Conclusions

The technique for freehand C-1 LMS fixation appears to be safe and effective without intraoperative fluoroscopy guidance. Preoperative planning and determination of the ideal screw insertion point, the ideal trajectory, and screw length are the most important considerations. In addition, fewer malpositioned screws were inserted as the study progressed, suggesting a learning curve to the technique.

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Jordan Gruskay, Jeremy Smith, Christopher K. Kepler, Kristen Radcliff, James Harrop, Todd Albert and Alexander Vaccaro

Object

Studies from many disciplines have found an association with the summer months, elevated temperature, humidity, and an increased rate of infection. The “July effect,” a hypothesis that the inexperience of new house staff at the beginning of an academic year leads to an increase in wound complications, has also been considered. Finally, an increase in trauma-related admissions in the summer months is likely to result in an increased incidence of postoperative infections. Two previous studies revealed mixed results concerning perioperative spinal wound infections in the summer months. The purpose of this study was to determine the months and/or seasons of the year that display significant fluctuation of postoperative infection rate in spine surgery. Based on the idea that infection rates are susceptible to seasonal factors, the authors hypothesized that spinal infections would increase during the summer months.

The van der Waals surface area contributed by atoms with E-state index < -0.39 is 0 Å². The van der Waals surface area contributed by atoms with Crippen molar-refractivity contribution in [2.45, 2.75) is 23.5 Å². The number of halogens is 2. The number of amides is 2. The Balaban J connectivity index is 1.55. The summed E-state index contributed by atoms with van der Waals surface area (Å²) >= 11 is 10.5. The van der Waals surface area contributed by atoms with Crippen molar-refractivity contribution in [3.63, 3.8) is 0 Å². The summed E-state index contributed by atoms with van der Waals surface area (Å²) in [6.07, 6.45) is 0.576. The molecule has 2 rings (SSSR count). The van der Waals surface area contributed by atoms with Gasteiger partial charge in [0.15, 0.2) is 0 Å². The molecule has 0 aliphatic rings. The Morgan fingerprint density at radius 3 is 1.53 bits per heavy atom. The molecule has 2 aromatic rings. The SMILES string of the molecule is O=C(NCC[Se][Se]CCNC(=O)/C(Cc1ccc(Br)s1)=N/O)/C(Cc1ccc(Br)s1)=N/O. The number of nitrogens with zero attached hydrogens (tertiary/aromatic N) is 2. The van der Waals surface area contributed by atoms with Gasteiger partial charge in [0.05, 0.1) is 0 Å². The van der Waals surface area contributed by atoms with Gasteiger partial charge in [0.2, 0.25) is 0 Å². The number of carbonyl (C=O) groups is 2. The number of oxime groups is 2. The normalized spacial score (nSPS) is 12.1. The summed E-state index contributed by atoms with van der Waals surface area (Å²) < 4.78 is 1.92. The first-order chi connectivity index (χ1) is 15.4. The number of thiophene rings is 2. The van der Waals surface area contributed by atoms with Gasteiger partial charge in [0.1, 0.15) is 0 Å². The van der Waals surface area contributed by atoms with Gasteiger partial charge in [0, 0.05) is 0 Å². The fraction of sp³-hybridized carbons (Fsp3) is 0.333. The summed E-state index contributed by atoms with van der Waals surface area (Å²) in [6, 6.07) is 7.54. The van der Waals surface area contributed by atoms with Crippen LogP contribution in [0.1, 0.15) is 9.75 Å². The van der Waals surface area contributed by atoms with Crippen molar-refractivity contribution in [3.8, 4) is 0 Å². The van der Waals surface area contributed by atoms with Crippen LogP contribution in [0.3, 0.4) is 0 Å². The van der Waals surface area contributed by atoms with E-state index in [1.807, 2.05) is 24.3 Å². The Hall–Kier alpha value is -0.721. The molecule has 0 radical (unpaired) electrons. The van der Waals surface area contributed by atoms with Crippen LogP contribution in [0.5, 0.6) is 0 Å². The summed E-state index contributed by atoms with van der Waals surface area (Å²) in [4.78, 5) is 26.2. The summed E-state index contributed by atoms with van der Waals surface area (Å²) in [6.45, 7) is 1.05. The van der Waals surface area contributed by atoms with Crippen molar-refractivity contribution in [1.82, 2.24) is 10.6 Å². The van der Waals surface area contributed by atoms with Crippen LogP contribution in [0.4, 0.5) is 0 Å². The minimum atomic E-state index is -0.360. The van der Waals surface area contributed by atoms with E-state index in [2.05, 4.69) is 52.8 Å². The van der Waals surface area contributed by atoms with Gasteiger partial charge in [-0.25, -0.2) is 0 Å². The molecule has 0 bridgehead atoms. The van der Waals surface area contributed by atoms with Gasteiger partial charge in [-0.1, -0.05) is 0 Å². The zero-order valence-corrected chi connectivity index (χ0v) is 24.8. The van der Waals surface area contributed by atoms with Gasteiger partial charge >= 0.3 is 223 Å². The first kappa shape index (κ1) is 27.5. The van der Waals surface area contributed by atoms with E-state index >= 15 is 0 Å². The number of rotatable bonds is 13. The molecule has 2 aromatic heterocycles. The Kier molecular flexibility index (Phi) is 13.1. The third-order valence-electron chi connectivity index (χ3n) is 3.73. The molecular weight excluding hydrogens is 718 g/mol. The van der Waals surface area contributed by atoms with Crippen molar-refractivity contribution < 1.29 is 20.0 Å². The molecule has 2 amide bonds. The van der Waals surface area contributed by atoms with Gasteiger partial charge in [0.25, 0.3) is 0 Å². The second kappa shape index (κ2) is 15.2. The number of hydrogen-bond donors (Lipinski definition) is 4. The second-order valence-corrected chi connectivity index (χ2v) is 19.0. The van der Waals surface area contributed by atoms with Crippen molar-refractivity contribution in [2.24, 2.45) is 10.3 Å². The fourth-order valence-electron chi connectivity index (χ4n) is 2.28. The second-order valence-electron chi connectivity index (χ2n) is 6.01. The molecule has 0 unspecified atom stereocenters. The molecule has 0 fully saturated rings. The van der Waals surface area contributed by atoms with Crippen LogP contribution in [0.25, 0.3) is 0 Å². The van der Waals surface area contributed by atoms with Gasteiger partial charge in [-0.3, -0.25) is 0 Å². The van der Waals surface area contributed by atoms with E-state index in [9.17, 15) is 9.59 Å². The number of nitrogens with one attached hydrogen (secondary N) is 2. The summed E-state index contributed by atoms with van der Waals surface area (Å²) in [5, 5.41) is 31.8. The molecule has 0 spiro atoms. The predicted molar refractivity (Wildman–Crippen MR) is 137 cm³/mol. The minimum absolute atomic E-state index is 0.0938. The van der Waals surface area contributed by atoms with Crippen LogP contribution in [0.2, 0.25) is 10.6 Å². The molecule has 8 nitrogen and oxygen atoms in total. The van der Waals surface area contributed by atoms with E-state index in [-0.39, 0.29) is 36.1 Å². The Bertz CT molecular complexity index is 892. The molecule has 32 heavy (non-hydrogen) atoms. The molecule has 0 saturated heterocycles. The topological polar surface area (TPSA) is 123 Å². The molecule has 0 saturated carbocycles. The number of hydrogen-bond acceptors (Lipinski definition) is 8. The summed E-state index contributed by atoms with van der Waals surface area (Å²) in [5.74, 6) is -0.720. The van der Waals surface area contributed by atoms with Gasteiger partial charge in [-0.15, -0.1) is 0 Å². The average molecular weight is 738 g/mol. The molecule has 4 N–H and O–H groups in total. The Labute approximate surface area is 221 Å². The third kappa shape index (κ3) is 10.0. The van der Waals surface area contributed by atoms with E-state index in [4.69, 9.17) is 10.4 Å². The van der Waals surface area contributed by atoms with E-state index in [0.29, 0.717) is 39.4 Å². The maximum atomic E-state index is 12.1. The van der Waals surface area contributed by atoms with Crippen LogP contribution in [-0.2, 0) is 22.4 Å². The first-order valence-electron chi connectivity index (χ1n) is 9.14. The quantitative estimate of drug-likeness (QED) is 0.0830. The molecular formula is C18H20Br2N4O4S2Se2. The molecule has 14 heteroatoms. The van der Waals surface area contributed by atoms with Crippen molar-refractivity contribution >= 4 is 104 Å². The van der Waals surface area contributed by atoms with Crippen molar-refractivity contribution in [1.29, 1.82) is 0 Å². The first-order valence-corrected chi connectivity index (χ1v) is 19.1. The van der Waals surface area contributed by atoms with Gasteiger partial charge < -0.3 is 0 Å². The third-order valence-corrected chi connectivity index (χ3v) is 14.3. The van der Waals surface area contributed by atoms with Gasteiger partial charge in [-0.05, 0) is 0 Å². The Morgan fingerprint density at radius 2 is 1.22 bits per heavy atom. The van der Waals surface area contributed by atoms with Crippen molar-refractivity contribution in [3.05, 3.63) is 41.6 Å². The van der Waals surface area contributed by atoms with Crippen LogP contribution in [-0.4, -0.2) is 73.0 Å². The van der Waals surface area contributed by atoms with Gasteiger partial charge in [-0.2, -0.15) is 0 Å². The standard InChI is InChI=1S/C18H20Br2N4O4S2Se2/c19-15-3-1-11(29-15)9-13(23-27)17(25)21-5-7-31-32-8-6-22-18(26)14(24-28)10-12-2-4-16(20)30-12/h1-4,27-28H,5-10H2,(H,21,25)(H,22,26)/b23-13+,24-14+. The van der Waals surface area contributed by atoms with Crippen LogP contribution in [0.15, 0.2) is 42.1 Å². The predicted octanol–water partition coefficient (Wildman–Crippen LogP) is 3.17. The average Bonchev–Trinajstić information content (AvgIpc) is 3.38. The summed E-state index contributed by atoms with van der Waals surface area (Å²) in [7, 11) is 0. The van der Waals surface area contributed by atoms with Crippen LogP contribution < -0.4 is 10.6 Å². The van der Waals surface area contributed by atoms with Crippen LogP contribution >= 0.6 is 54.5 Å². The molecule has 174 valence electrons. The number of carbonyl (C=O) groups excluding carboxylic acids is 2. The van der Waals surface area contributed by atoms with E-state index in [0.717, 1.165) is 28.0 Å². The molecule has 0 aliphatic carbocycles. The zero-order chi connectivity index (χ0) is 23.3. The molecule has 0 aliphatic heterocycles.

Methods

Inclusion criteria were all spine surgery cases at a single tertiary referral institution between January 2005 and December 2009; 8122 cases were included. Patients presenting with a contaminated wound or active infection were excluded. Infection rates were calculated on a monthly and seasonal basis and compared.

Results

A statistically significant increase in the infection rate was present on both a seasonal and monthly basis (p = 0.03 and p = 0.024) when looking at the seasonal change from spring to summer. A significant decrease in the infection rate was seen on a seasonal basis during the change from fall to winter (p = 0.04). The seasonal rate of infection was highest in the summer (4.1%) and decreased to the lowest point in the spring (2.8%) (p = 0.03).